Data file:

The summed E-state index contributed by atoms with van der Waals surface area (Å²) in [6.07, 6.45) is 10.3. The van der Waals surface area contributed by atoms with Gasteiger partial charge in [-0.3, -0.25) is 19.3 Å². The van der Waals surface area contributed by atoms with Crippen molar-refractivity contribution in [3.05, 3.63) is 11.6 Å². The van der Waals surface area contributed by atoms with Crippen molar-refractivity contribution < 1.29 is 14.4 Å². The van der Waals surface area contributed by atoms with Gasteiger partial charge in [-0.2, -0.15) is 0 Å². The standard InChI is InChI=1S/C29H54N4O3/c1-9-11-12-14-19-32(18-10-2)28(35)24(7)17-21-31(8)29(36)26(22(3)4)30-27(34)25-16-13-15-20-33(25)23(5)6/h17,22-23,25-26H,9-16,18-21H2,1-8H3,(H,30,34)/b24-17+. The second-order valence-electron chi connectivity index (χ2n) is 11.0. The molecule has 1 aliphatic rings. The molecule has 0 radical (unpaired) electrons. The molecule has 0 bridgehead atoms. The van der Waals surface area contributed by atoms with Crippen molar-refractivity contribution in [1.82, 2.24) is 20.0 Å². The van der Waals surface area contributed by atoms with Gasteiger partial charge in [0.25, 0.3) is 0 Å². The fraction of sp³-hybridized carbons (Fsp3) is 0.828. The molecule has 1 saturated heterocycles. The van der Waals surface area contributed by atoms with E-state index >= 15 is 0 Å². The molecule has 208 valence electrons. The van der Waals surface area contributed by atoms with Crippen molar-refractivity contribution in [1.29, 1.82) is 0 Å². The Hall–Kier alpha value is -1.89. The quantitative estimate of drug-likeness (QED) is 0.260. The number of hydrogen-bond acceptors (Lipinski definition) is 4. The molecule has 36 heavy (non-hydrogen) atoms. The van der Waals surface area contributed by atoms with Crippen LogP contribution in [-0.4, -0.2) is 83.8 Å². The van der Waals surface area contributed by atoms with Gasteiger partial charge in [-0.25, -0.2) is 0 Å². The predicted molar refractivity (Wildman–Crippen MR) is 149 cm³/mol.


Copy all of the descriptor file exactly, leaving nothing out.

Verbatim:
The summed E-state index contributed by atoms with van der Waals surface area (Å²) in [6.07, 6.45) is 10.3. The van der Waals surface area contributed by atoms with Gasteiger partial charge in [-0.3, -0.25) is 19.3 Å². The van der Waals surface area contributed by atoms with Crippen molar-refractivity contribution in [3.05, 3.63) is 11.6 Å². The van der Waals surface area contributed by atoms with Crippen molar-refractivity contribution < 1.29 is 14.4 Å². The van der Waals surface area contributed by atoms with Gasteiger partial charge in [-0.2, -0.15) is 0 Å². The standard InChI is InChI=1S/C29H54N4O3/c1-9-11-12-14-19-32(18-10-2)28(35)24(7)17-21-31(8)29(36)26(22(3)4)30-27(34)25-16-13-15-20-33(25)23(5)6/h17,22-23,25-26H,9-16,18-21H2,1-8H3,(H,30,34)/b24-17+. The second-order valence-electron chi connectivity index (χ2n) is 11.0. The molecule has 1 aliphatic rings. The molecule has 0 radical (unpaired) electrons. The molecule has 0 bridgehead atoms. The van der Waals surface area contributed by atoms with Crippen molar-refractivity contribution in [1.82, 2.24) is 20.0 Å². The van der Waals surface area contributed by atoms with Gasteiger partial charge in [0.25, 0.3) is 0 Å². The fraction of sp³-hybridized carbons (Fsp3) is 0.828. The molecule has 1 saturated heterocycles. The van der Waals surface area contributed by atoms with E-state index >= 15 is 0 Å². The molecule has 208 valence electrons. The van der Waals surface area contributed by atoms with Crippen molar-refractivity contribution in [1.29, 1.82) is 0 Å². The Hall–Kier alpha value is -1.89. The quantitative estimate of drug-likeness (QED) is 0.260. The number of hydrogen-bond acceptors (Lipinski definition) is 4. The molecule has 36 heavy (non-hydrogen) atoms. The van der Waals surface area contributed by atoms with Crippen LogP contribution in [-0.4, -0.2) is 83.8 Å². The van der Waals surface area contributed by atoms with Gasteiger partial charge in [-0.25, -0.2) is 0 Å². The predicted molar refractivity (Wildman–Crippen MR) is 149 cm³/mol.